Yahoo CEO's first flub
As Marissa Mayer looks to build mobile culture at the Internet giant, having the fantasy football property crash is not a great way to start.
Marissa Mayer was named Yahoo (YHOO) CEO on July 16, and since then she has enjoyed a cozy relationship with the media and Wall Street as she tries to turn around the struggling Internet giant. The gloves came off yesterday, though, as one of Yahoo's top properties, its fantasy football site, was down on a crucial day.
As Mayer looks to turn Yahoo around and compete with the likes of Google (GOOG) (her former employer), Facebook (FB), and other companies supported by advertising revenue, she is increasingly looking to focus on mobile, and the company's apps, which are lacking. Yahoo even made its first acquisition under Mayer recently, grabbing the iPhone app Stamped.
On the conference call discussing third-quarter earnings, Mayer noted that Yahoo has not done a great job with its mobile efforts. "And while we've made progress, Yahoo hasn't capitalized on the mobile opportunity. We haven't effectively optimized our websites, we've underinvested in our mobile front-end development and we've splintered our brands," she said. "We have more than 76 applications across Android and iOS. All of this needs to change. Our top priority is a focused, coherent, mobile strategy. We're accelerating our efforts to build a strong technical talent base for mobile. This includes engineers, product managers and designers."
If focusing on mobile apps and building a better experience for your users involves one of your most important properties suffering a severe outage, then a significant amount of work needs to be done. It's certainly not a great way to start.
The fantasy football property first went down around 12 p.m. EST on Sunday, and was down most of the day, according to several users. This is more than just an annoyance to fantasy sports players such as myself, as fantasy sports has become big business. Not only for the players themselves in terms of prize money, but for Yahoo! too, which gets significant amounts of traffic.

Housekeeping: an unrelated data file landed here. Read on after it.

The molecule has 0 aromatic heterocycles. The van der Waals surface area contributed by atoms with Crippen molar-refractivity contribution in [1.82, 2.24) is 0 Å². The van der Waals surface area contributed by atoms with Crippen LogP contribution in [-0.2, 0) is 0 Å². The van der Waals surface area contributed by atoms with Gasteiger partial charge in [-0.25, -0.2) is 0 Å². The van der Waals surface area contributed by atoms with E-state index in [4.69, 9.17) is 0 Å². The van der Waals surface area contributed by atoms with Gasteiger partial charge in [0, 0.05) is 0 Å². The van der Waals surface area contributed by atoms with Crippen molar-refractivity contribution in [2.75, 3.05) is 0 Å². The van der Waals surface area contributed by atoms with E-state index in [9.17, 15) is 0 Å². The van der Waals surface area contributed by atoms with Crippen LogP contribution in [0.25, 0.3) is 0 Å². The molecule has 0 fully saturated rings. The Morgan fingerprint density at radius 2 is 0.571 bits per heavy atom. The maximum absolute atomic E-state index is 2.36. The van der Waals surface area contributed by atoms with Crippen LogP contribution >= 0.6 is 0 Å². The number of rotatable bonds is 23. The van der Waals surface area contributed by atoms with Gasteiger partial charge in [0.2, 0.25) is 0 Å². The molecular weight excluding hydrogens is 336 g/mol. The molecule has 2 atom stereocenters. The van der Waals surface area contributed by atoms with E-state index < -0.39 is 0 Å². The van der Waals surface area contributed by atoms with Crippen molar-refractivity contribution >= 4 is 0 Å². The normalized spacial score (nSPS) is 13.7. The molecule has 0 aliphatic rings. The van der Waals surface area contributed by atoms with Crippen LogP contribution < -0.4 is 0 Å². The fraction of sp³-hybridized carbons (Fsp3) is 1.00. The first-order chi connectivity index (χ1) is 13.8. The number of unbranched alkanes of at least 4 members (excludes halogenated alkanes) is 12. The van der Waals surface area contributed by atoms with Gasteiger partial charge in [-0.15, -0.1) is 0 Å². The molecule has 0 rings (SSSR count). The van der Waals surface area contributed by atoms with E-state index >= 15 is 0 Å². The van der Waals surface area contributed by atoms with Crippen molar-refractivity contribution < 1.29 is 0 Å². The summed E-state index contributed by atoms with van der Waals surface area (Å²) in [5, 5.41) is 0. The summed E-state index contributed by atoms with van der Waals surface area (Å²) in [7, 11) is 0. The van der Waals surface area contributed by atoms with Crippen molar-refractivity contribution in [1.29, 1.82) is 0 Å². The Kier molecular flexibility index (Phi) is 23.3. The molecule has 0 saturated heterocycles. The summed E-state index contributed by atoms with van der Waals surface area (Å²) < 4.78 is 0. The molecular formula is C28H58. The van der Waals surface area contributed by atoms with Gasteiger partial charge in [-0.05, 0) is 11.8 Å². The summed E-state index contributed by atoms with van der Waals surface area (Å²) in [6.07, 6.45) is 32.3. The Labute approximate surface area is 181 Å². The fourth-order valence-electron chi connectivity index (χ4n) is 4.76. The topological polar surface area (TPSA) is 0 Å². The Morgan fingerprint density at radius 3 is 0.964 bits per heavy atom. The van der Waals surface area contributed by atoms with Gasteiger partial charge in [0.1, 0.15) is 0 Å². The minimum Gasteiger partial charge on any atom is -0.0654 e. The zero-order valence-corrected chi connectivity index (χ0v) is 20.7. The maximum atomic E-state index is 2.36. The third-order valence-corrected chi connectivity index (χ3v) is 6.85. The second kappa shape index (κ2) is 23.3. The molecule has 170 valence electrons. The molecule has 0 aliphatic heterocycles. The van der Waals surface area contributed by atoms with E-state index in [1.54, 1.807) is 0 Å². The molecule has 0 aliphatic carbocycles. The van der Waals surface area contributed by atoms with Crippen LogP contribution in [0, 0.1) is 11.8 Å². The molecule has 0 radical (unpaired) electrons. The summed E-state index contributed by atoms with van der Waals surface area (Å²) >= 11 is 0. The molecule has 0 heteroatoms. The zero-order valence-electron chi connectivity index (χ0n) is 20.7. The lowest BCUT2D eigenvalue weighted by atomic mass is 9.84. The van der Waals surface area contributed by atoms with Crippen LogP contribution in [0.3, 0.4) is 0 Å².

Mayer's Twitter account was flooded with angry users who could not access the app. Here are just a few of the mentions she received, including one from myself:
The Sunnyvale, Calif., company sent out an email very late Sunday night apologizing to users, trying to stem the issue, but that won't help the millions of users that lost access, and subsequently lost their match-ups because Yahoo's servers went down.
As Yahoo tries to reinvent itself for the 21st century and focus more on smartphone and tablets, having one of your main properties go down at the most crucial time does not build a good rapport between Yahoo and its users.
Yahoo shareholders have enjoyed an 8.42% return over the past month, as Mayers' honeymoon period continues in light of stronger-than-expected third quarter earnings and a good relationship with Wall Street.
More mistakes like this, though, and that relationship will go from smelling like candy to sour grapes very fast.
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